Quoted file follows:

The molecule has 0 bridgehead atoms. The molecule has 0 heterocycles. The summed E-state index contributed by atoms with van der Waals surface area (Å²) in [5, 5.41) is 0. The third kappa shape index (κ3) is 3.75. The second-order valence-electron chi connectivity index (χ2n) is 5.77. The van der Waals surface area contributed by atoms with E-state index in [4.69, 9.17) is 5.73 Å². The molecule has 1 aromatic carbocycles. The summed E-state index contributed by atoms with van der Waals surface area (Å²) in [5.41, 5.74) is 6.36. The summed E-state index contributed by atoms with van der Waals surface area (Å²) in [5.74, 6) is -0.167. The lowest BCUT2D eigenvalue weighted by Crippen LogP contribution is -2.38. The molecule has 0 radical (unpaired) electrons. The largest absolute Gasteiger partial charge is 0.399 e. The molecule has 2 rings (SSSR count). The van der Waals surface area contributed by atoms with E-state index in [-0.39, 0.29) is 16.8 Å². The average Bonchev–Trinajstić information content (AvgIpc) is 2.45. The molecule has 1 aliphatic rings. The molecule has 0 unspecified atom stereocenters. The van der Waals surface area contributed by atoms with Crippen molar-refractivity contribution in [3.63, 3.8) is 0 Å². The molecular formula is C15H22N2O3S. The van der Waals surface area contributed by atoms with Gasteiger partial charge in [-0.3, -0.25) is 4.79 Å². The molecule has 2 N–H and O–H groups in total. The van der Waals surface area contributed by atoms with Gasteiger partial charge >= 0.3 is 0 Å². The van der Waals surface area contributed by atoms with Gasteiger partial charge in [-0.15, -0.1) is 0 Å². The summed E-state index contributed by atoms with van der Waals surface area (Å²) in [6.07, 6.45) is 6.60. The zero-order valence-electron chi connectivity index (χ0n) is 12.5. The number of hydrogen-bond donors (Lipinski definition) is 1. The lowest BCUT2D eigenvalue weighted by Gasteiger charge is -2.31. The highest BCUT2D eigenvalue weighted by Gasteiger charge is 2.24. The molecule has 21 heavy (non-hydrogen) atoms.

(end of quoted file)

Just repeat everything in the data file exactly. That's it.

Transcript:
The molecule has 0 bridgehead atoms. The molecule has 0 heterocycles. The summed E-state index contributed by atoms with van der Waals surface area (Å²) in [5, 5.41) is 0. The third kappa shape index (κ3) is 3.75. The second-order valence-electron chi connectivity index (χ2n) is 5.77. The van der Waals surface area contributed by atoms with E-state index in [4.69, 9.17) is 5.73 Å². The molecule has 1 aromatic carbocycles. The summed E-state index contributed by atoms with van der Waals surface area (Å²) in [5.41, 5.74) is 6.36. The summed E-state index contributed by atoms with van der Waals surface area (Å²) in [5.74, 6) is -0.167. The lowest BCUT2D eigenvalue weighted by Crippen LogP contribution is -2.38. The molecule has 0 radical (unpaired) electrons. The largest absolute Gasteiger partial charge is 0.399 e. The molecule has 2 rings (SSSR count). The van der Waals surface area contributed by atoms with E-state index in [-0.39, 0.29) is 16.8 Å². The average Bonchev–Trinajstić information content (AvgIpc) is 2.45. The molecule has 1 aliphatic rings. The molecule has 0 unspecified atom stereocenters. The van der Waals surface area contributed by atoms with Crippen molar-refractivity contribution in [3.63, 3.8) is 0 Å². The molecular formula is C15H22N2O3S. The van der Waals surface area contributed by atoms with Gasteiger partial charge in [-0.3, -0.25) is 4.79 Å². The molecule has 2 N–H and O–H groups in total. The van der Waals surface area contributed by atoms with Gasteiger partial charge >= 0.3 is 0 Å². The van der Waals surface area contributed by atoms with Gasteiger partial charge in [-0.15, -0.1) is 0 Å². The summed E-state index contributed by atoms with van der Waals surface area (Å²) in [6.07, 6.45) is 6.60. The zero-order valence-electron chi connectivity index (χ0n) is 12.5. The number of hydrogen-bond donors (Lipinski definition) is 1. The lowest BCUT2D eigenvalue weighted by Gasteiger charge is -2.31. The highest BCUT2D eigenvalue weighted by Gasteiger charge is 2.24. The molecule has 21 heavy (non-hydrogen) atoms.